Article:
In JCHS’ January 2021 report, “Home Remodeling Set for Stronger Growth in 2021, Chris Herbert, Managing Director of JCHS said: “The remodeling market continues to benefit from a strong housing market—including accelerating growth in homebuilding, sales, and home equity. In addition to routine replacement and repair projects, homeowners are likely to pursue more and larger discretionary home improvements this year as the broader economy recovers.”
It’s no surprise that professional remodeling is recovering from the pandemic-induced drop because of the factors mentioned. The outlook for it is positive, given the migration of city dwellers buying homes in more residential and suburban areas as well. These buyers will most likely make improvements to older homes they purchase or modify new construction to better suit their lifestyles.
According to JCHS’s 2021 “Improving America’s Housing,” report, “Pandemic-induced changes in housing and lifestyle decisions, as well as longer-term evolution of real estate markets, point to strong growth in home improvement spending.”
As many industries are realizing, post-pandemic, pent-up demand is likely to spur positive growth. The study cites government forbearance programs helping to offset what could have resulted in a “widespread foreclosure crisis.”
The best bang for your buck
The 2021 “Cost vs Value Report” found that a 16 x 20-foot wood addition increases the resale value of a home by $11,038. Its costlier counterpart, a composite deck gives a homeowner a 63.2 percent return on investment.
Lowcountry homeowners love their outdoor spaces. With these types of additions and improvements being on the list as generating a good return on investment, expect a big demand in the coming months.
A garage door replacement increases resale value $3,663, with a cost recoup of 93.8 percent. The priciest home project is an upscale primary suite addition, with a national average job cost of $320,976, a resale value of $152,996 and a 47.7 percent cost recoup.
Look for industry professionals in both real estate and contracting/home improvement to be busy in 2021, with a predicted steady increase. “… the uptick in residential mobility, shifts in household composition, and the focus on home centered activities…” will undoubtedly affect the remodeling industry. If these trends last, as the JCHS’s 2021 report cites, “… demand for remodeling projects could be even stronger than currently anticipated.”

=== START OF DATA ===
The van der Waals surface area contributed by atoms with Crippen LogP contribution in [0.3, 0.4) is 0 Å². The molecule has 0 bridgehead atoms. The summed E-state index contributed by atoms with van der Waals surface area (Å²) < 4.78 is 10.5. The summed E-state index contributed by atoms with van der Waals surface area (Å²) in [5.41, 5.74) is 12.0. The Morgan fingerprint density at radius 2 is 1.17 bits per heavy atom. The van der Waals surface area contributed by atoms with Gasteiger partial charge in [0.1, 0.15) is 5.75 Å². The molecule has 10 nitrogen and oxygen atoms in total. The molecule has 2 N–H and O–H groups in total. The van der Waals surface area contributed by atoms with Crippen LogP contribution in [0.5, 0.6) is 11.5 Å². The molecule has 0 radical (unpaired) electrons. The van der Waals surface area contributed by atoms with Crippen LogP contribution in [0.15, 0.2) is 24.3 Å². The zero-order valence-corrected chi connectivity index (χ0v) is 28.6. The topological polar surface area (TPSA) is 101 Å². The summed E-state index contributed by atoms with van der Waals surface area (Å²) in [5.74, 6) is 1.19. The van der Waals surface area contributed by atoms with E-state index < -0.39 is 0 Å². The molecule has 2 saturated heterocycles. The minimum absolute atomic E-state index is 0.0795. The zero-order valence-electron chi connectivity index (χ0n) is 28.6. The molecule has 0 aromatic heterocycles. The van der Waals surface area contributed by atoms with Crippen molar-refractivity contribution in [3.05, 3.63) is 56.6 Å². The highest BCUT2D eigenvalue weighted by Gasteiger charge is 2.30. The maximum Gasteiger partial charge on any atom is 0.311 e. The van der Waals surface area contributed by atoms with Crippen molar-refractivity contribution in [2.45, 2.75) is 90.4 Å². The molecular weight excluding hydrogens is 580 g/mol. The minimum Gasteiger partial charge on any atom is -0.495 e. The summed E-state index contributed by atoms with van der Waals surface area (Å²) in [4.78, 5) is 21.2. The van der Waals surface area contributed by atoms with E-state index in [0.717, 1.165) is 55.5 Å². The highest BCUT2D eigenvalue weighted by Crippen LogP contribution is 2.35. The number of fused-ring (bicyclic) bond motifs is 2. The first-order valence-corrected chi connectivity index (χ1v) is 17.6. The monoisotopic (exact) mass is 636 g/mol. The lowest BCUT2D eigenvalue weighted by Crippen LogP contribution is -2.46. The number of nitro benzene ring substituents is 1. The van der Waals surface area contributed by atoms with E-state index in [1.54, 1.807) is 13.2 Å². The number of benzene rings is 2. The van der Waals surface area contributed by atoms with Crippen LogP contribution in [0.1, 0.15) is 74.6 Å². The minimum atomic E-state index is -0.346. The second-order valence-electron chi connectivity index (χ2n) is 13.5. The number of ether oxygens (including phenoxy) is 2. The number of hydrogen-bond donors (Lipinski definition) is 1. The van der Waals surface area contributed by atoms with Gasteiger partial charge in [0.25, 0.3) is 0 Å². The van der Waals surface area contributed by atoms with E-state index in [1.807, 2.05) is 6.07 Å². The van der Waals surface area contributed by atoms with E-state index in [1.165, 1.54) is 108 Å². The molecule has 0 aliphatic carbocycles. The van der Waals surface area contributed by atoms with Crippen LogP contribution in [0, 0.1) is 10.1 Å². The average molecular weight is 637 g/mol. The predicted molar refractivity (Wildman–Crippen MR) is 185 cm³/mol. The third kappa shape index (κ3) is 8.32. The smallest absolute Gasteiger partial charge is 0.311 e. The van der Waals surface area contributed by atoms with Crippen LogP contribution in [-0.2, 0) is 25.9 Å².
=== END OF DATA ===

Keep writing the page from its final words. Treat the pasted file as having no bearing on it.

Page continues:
NKBA’s Bill Darcy agrees. “Contractors are going to be allowed in peoples’ home more than ever in 2021. If you look at 2020, people were reluctant to have people in their homes. If you look at the vaccines and all the positive indicators coming, homeowners will be even more confident to have people in their homes this year.”
By the numbers – DIY
· Homeowners spent $522 billion on home improvements from 2017 to 2019, up $72 billion compared to previous two-year level.
· About 3 in 5 homeowners (61 percent) took on home improvement projects during the pandemic (since March 2020) and more than half said they would not allow contractors in their home due to safety concerns about COVID-19.
· Eighty percent of homeowners stuck to a budget that they set aside for projects and 75 percent had money set aside.
Top 10 home improvements during pandemic
1. Interior painting – 34%
2. Bathroom renovations – 30.9 %
3. Flooring – 25.8%
4. Landscaping – 24%
5. Kitchen renovations – 22.6%
6. Exterior painting – 19.2%
7. Smart home devices – 19.2%
8. Roofing – 16.3%
9. Fencing – 16.1%
10. Deck or Porch – 14%
Source: MoneyTalksNews/HomeAdvisor poll of 5,000 Americans
2021 Top 10 best home improvements (project/average cost/ROI)
1. Garage door replacement/$3,907/93.8%
2. Manufactured stone veneer/$10,386/92.1%
3. Minor kitchen remodel/$27,214/72.2%
4. Fiber cement siding replacement/$19,626/69.4%
5. Vinyl window replacement/$19,385/68.6%
6. Vinyl siding replacement/$16,576/68.3%
7. Wood window replacement/$23,219/67.4%
8. Wood deck addition/$16,766/65.8%
9. Steel entry door/$2,082/65.0%
10. Composite deck addition/$22,426/63.2%
Source: MoneyTalksNews and Remodeling Magazine
Remodeling trends for 2021
· Guest bedroom conversion to home office or home gym
· Indoor bowling lanes, home theaters, full bars and climbing walls
· Multigenerational housing – two primary suites, two kitchens or an accessory dwelling unit
· Greener homes (better insulation, upgraded HVAC, solar power, rainwater harvesting)
· Spa bathrooms